Illinois: Chicago businessman Christopher Kennedy (D), son of the late Sen. Robert F. Kennedy (D-NY), is close to announcing his gubernatorial bid against Gov. Bruce Rauner (R). Kennedy is reportedly beginning to raise campaign funds and organize a campaign staff. In prior years, he has also toyed with running either for Governor or Senator, one time even scheduling an announcement, but failing to actually become a candidate. Until we see an official campaign being formed, his 2018 statewide elective bid must remain in the speculative category.

Iowa: The appointment of Gov. Terry Branstad (R) as US Ambassador to China means that Lt. Gov. Kim Reynolds (R) will ascend to the Governorship once the Senate confirms the former’s appointment. The action will give Ms. Reynolds, a former Iowa state Senator, a head start on running in the 2018 election. State Agriculture Department Secretary Bill Northey (R), who looked to be a gubernatorial candidate himself, has already said he will support Reynolds to win a full term in the regular election. Gov. Branstad, serving his sixth non-consecutive term as Iowa’s chief executive, is the longest tenured Governor in American history.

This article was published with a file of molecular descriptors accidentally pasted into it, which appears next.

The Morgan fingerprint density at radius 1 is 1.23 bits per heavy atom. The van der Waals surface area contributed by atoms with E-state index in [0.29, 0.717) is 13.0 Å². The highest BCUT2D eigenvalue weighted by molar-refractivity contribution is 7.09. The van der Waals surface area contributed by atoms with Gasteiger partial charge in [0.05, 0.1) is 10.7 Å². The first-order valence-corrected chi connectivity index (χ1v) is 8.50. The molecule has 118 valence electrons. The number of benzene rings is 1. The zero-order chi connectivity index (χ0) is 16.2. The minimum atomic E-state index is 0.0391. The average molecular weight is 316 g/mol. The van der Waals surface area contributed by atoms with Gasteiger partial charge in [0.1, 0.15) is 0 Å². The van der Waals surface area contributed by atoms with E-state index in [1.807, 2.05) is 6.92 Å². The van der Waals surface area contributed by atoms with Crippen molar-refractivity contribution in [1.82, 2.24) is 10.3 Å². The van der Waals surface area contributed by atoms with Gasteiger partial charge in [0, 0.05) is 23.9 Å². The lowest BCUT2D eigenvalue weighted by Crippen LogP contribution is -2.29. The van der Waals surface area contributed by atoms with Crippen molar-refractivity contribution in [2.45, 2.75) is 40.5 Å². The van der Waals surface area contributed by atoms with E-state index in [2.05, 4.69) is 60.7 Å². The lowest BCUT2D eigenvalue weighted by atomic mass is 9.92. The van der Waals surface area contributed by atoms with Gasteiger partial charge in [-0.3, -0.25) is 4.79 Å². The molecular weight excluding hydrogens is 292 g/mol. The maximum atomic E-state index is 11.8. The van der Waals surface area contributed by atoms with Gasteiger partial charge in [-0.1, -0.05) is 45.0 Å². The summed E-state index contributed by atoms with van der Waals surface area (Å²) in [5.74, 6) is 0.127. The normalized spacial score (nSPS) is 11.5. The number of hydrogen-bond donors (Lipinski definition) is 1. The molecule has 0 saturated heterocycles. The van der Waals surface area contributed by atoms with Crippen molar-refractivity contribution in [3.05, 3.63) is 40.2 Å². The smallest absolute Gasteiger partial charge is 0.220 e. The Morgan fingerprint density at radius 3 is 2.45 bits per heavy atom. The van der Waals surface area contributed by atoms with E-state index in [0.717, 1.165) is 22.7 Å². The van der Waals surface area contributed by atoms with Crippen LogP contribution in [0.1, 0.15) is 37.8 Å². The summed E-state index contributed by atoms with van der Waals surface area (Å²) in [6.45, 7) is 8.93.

New Jersey: Comedian Joe Piscopo, who came to notoriety in the 1990s as a Saturday Night Live regular, is testing the waters for a run to replace term-limited Gov. Chris Christie (R) in 2017. Piscopo would seek the Republican nomination, meaning he would first have to defeat Lt. Gov. Kim Guadano (R) who appears to be a likely contender. Because of New Jersey’s strong Democratic tilt, Republican chances of retaining the position, regardless of who wins the party nomination, are considerably less than 50/50.

New Mexico: After publicly weighing a bid for what will be an open Governor’s race in 2018, Sen. Tom Udall (D) stated that he will not become a state candidate. Mr. Udall, who doesn’t face the voters until 2020, would not have had to risk his Senate seat to enter the gubernatorial race. Gov. Susana Martinez (R) is ineligible to seek a third term. Sen. Udall would have been the odds-on favorite to win in ’18, but now will not test the political waters. Rep. Michelle Lujan Grisham (D-Albuquerque) is a strong potential candidate. Rep. Steve Pearce (R-Hobbs), who ran unsuccessfully for Senate in 2008 before regaining his House seat in 2010, is a potential Republican candidate as are outgoing Albuquerque Mayor Richard Berry (R) and Lt. Gov. John Sanchez (R).

North Carolina: Gov. Pat McCrory (R) halted the state recount and officially conceded defeat to Attorney General Roy Cooper (D) this week. McCrory went into the recount trailing by just under 10,000 votes. He may be in line for an appointment from the new Trump Administration. The victory represents the only Democratic conversion in the 2016 gubernatorial cycle. The party lost seats in Missouri, New Hampshire, and Vermont.